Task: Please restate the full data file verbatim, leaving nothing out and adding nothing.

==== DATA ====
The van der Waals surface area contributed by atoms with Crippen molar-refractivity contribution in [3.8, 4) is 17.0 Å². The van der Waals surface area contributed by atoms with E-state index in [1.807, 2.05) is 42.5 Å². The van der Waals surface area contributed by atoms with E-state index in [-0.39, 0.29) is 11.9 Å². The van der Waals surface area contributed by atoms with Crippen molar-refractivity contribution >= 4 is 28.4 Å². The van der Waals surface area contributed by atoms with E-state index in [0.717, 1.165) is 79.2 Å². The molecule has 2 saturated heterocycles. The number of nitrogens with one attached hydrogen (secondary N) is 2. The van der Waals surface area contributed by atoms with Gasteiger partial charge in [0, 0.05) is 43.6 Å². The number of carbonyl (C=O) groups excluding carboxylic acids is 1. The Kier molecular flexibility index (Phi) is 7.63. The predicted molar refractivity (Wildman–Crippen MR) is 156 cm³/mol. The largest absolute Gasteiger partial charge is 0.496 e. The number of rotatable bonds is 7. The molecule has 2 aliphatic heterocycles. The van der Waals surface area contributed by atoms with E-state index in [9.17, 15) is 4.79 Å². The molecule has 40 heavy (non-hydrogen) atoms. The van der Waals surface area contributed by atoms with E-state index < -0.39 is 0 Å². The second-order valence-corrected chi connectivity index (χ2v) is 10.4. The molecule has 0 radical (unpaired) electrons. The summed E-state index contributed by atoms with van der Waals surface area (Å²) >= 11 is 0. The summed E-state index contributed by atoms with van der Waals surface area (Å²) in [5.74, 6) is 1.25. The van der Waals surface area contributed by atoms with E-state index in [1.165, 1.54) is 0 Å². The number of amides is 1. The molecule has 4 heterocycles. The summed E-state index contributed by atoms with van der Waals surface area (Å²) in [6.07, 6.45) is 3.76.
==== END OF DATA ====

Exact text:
The van der Waals surface area contributed by atoms with Crippen molar-refractivity contribution in [3.8, 4) is 17.0 Å². The van der Waals surface area contributed by atoms with E-state index in [1.807, 2.05) is 42.5 Å². The van der Waals surface area contributed by atoms with E-state index in [-0.39, 0.29) is 11.9 Å². The van der Waals surface area contributed by atoms with Crippen molar-refractivity contribution >= 4 is 28.4 Å². The van der Waals surface area contributed by atoms with E-state index in [0.717, 1.165) is 79.2 Å². The molecule has 2 saturated heterocycles. The number of nitrogens with one attached hydrogen (secondary N) is 2. The van der Waals surface area contributed by atoms with Gasteiger partial charge in [0, 0.05) is 43.6 Å². The number of carbonyl (C=O) groups excluding carboxylic acids is 1. The Kier molecular flexibility index (Phi) is 7.63. The predicted molar refractivity (Wildman–Crippen MR) is 156 cm³/mol. The largest absolute Gasteiger partial charge is 0.496 e. The number of rotatable bonds is 7. The molecule has 2 aliphatic heterocycles. The van der Waals surface area contributed by atoms with E-state index in [9.17, 15) is 4.79 Å². The molecule has 40 heavy (non-hydrogen) atoms. The van der Waals surface area contributed by atoms with E-state index < -0.39 is 0 Å². The second-order valence-corrected chi connectivity index (χ2v) is 10.4. The molecule has 0 radical (unpaired) electrons. The summed E-state index contributed by atoms with van der Waals surface area (Å²) >= 11 is 0. The summed E-state index contributed by atoms with van der Waals surface area (Å²) in [5.74, 6) is 1.25. The van der Waals surface area contributed by atoms with E-state index in [1.165, 1.54) is 0 Å². The number of amides is 1. The molecule has 4 heterocycles. The summed E-state index contributed by atoms with van der Waals surface area (Å²) in [6.07, 6.45) is 3.76.